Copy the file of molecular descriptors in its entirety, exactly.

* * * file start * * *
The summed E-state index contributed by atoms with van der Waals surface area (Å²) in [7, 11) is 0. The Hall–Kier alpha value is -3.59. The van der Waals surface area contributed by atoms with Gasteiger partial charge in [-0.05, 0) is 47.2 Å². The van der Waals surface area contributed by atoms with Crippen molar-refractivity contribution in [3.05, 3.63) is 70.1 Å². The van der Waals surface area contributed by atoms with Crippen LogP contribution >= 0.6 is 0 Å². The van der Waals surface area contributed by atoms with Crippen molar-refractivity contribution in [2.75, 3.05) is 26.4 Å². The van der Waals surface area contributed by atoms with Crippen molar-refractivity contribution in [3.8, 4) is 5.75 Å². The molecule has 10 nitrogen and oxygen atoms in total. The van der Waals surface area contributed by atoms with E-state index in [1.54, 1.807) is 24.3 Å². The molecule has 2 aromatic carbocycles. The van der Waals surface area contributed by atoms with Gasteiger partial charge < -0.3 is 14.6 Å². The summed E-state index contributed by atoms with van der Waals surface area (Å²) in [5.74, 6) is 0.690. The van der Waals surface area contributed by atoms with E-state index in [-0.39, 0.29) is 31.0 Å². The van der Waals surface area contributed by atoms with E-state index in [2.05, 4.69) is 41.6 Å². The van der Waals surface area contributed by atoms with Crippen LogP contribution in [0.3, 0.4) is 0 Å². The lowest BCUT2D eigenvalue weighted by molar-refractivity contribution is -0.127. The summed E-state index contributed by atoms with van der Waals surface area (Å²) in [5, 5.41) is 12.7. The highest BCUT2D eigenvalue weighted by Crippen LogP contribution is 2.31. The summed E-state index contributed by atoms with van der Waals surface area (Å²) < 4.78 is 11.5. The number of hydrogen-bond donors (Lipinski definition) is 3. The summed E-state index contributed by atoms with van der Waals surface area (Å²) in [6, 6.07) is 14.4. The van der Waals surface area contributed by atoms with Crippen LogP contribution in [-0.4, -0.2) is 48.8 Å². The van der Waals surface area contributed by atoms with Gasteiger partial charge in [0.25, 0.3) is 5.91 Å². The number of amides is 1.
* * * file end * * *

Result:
The summed E-state index contributed by atoms with van der Waals surface area (Å²) in [7, 11) is 0. The Hall–Kier alpha value is -3.59. The van der Waals surface area contributed by atoms with Gasteiger partial charge in [-0.05, 0) is 47.2 Å². The van der Waals surface area contributed by atoms with Crippen molar-refractivity contribution in [3.05, 3.63) is 70.1 Å². The van der Waals surface area contributed by atoms with Crippen LogP contribution >= 0.6 is 0 Å². The van der Waals surface area contributed by atoms with Crippen molar-refractivity contribution in [2.75, 3.05) is 26.4 Å². The van der Waals surface area contributed by atoms with Crippen molar-refractivity contribution in [3.8, 4) is 5.75 Å². The molecule has 10 nitrogen and oxygen atoms in total. The van der Waals surface area contributed by atoms with E-state index in [1.54, 1.807) is 24.3 Å². The molecule has 2 aromatic carbocycles. The van der Waals surface area contributed by atoms with Gasteiger partial charge < -0.3 is 14.6 Å². The summed E-state index contributed by atoms with van der Waals surface area (Å²) in [5.74, 6) is 0.690. The van der Waals surface area contributed by atoms with E-state index in [-0.39, 0.29) is 31.0 Å². The van der Waals surface area contributed by atoms with E-state index in [2.05, 4.69) is 41.6 Å². The van der Waals surface area contributed by atoms with Crippen LogP contribution in [0.3, 0.4) is 0 Å². The lowest BCUT2D eigenvalue weighted by molar-refractivity contribution is -0.127. The summed E-state index contributed by atoms with van der Waals surface area (Å²) in [5, 5.41) is 12.7. The highest BCUT2D eigenvalue weighted by Crippen LogP contribution is 2.31. The summed E-state index contributed by atoms with van der Waals surface area (Å²) < 4.78 is 11.5. The number of hydrogen-bond donors (Lipinski definition) is 3. The summed E-state index contributed by atoms with van der Waals surface area (Å²) in [6, 6.07) is 14.4. The van der Waals surface area contributed by atoms with Crippen LogP contribution in [-0.4, -0.2) is 48.8 Å². The van der Waals surface area contributed by atoms with Gasteiger partial charge in [0.25, 0.3) is 5.91 Å². The number of amides is 1.